|Storm surge Southport, CT during the Great Appalachian|
Storm of 1950.
There have been extreme Thanksgiving weekend storms in the past that really gummed up the works. I remember when I was a kid, a 1971 Thanksgiving storm dumped more than a foot of snow across much of the Northeast, including here in Vermont.
But the granddaddy of Thanksgiving weekend storms was the Great Appalachian Storm of 1950, which on this date that year was just getting its act together.
A strong Arctic cold front passed through the middle of the country on this date, brining temperatures to record lows in many cities, including Chicago.
A storm formed along the Arctic front, which happens quiet commonly. But this particular storm had all the ingredients to form one deadly, remarkable and scary storm. There was record cold on the west side of the front, and record warmth to the east. With extreme upper level support, it allowed the storm to attain extreme levels. We haven't seen anything like this since.
On the cold, west side of the storm, the problem was snow, and lots of it.
The temperature contrast was pretty intense. Pittsburgh, Pennsylvania got 30.5 inches of snow as temperatures there held in the single digits. Just to the northeast in Buffalo, New York, it was in the 40s with no snow.
In that warm sector on the east side of the storm, the wind was incredibly intense. The weather set up was not too different than the one that created our severe wind storm in late October. But the 1950 set up was much more intense than this year's, and so were the winds.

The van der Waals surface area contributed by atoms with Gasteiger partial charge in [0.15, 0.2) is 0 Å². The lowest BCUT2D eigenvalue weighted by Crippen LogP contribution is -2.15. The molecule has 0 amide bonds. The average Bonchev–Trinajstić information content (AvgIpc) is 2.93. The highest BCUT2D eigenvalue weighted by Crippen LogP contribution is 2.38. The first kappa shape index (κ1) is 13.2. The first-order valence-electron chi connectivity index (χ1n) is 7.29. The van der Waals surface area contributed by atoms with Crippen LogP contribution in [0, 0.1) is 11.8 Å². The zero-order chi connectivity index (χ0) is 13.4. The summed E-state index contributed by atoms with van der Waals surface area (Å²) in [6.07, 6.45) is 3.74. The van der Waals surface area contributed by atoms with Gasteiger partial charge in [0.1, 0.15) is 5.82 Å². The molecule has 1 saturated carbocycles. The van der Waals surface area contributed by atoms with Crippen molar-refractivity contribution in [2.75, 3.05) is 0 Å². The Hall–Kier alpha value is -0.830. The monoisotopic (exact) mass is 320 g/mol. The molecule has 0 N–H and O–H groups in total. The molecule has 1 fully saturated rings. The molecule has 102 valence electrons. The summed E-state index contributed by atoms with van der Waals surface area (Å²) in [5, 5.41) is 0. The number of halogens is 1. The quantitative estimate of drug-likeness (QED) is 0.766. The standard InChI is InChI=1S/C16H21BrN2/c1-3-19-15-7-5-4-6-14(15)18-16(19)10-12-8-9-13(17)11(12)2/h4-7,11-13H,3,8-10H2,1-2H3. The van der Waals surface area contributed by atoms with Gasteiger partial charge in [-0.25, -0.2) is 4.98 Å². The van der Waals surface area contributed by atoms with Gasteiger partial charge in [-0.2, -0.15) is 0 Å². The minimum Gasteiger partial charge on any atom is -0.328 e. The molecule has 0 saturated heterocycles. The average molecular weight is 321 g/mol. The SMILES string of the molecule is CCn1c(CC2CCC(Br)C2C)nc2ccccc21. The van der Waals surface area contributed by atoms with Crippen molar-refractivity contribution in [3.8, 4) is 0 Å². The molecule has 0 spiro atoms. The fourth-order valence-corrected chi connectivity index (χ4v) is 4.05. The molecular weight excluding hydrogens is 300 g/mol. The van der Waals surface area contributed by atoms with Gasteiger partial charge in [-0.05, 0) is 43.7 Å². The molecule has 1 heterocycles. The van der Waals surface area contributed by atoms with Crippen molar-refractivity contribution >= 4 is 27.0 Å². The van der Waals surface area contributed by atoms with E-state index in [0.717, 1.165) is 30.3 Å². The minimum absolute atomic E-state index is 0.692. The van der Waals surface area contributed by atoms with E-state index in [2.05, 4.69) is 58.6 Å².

|Digging out from the Great Appalachian Storm of 1950|
You can imagine how many trees and power lines fell across the Northeast. A million or so people had no electricity for days.
The intense winds caused a nasty storm surge along the East Coast which caused severe flooding. Ocean water breached a dike at LaGuardia airport, flooding runways.
The weather station in Bridgeport, Connecticut was inundated with five feet of water. In some areas of Long Island and Connecticut, coastal destruction was even worse than during the Great Hurricane of 1938.
In the end, the Great Appalachian Storm killed 160 people and caused the greatest damage of any United States storm up to that date.
Bet you're glad there's nothing like that in the forecast for this weekend.